28: Public Square
30: [Right] Public Square in early 1956. To the right of the Genesee beer sign was Cahill's Sporting Goods, George Bonadio's liquor store, and Conde Hardware.
32: Frank W. Woolworth began the 5 & 10 cent business in White's store on the American Corner. Woolworth began his retail career at the Smith and Moore Dry Goods Store in 1873. It was during this time he had the idea of selling fixed price merchandise, which led him to create his successful chain of five and dime department stores in 1879. The Smith and Moore store later became a member of the Woolworth chain. In 1916, Woolworth purchased the American Building. Woolworth planned to demolish this structure and build a grander building in its place. Woolworth's death in 1919 initially halted these plans, but the Woolworth Corporation eventually decided to go ahead with his plans, and the new six-story Woolworth Building opened its doors in 1921. Woolworth's occupied the building until 1971, when the store moved into a new building across Arsenal Street. That building occupied a large portion of the area cleared by Urban Renewal which began in 1967. | Birthplace of the 5 & 10
33: At No. 1 Public Square, the Paddock Arcade remains the benchmark structure in Watertown's historic downtown district. Built in 1850 by Loveland Paddock and designed by architect Otis Wheelock, it was based on similar arcades of that era in the U.S. and Europe. Shops occupied the bottom floor, while the upper floors were used for office space. It is the second oldest covered shopping mall in the U.S. Since it has seen uninterrupted use since it opened, it is also the country's oldest continuously operating covered shopping mall. In the 1920s, the Arcade was renovated, leaving its original Gothic interior for a more modern design, including installation of the current translucent, steel-and-wire-glass dropped ceiling between its second and third stories, allowing light to filter in from the Arcade's glass roof. The Arcade was listed on the National Register of Historic Places in 1976. | The Arcade
34: Lower Washington Street
36: The Watertown Bank and Loan Company was organized in 1859 by George C. Sherman, with a capital of $100,000. In 1865, the name was changed to the National Bank and Loan Company when it was consolidated with the National Union Bank. The National Bank and Loan Company merged with the Union Bank of Watertown in 1910 to become the Northern New York Trust Company on Aug. 12. [Right] The construction of the Northern New York Trust Company building on Oct. 6, 1909. The company was absorbed into the Marine Midland bank on June 1, 1963, and continued until Marine Midland was sold to HSBC on 31 December 1999. This branch of HSBC was closed on 10 September 2012. | The Northern New York Trust Company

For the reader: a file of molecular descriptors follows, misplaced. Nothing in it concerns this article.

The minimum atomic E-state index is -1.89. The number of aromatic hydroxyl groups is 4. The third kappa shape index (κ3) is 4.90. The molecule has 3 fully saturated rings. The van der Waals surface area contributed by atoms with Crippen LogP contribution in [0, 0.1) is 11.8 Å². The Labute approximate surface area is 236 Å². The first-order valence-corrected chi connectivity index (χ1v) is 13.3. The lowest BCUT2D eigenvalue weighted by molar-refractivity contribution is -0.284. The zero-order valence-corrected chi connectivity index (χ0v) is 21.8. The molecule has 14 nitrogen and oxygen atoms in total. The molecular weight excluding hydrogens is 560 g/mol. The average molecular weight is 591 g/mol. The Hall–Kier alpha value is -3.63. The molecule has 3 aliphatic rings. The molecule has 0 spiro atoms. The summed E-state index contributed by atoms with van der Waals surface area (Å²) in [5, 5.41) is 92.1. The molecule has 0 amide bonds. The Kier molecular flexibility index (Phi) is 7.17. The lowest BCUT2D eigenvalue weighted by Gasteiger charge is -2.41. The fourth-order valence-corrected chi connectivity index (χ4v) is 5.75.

37: Roswell Pettibone Flower was born in Theresa on Aug. 7, 1835. His father died when Roswell was 8 and he went to work while attending school. Moving to Watertown in 1853 at age 18, he worked in a hardware store. At 20, he was made deputy postmaster. Successful in business, he was elected to Congress, serving from Dec. 5, 1881, to March 3, 1883. He was elected again and served from March 4, 1889, to Sept. 16, 1891, when he resigned upon his nomination for Governor. He was Governor of New York from 1892 to 1894. He died of a heart attack May 12, 1899. The statue of Gov. Flower, erected 1 September 1902, was designed by the famous sculptor Augustus St. Gaudens. The statue weighs more than two tons, and the granite pedestal weighs eight tons. The pedestal was formed from a solid block six and a half feet high by four and a half feet square. The cost of the entire work was estimated at $40,000. The unveiling ceremony was attended by 10,000 people. | Roswell P. Flower
38: Funded by Mrs. Emma Flower Taylor in memory of her father, the building was designed by architects Orchard, Lansing and Joralemon and cost $250,000. Mrs, Taylor laid the cornerstone on 11 July 1903. The building, opened to the public on Jan. 4, 1905, is in the Grecian style of architecture, with many Roman features adapted to modern requirements. A new addition was started in March 1975 and completed in June 1976. | The Roswell P. Flower Memorial Library
39: The entrance and main rotunda of the library is centered on a bust of Roswell P. Flower by Augustus St. Gaudens.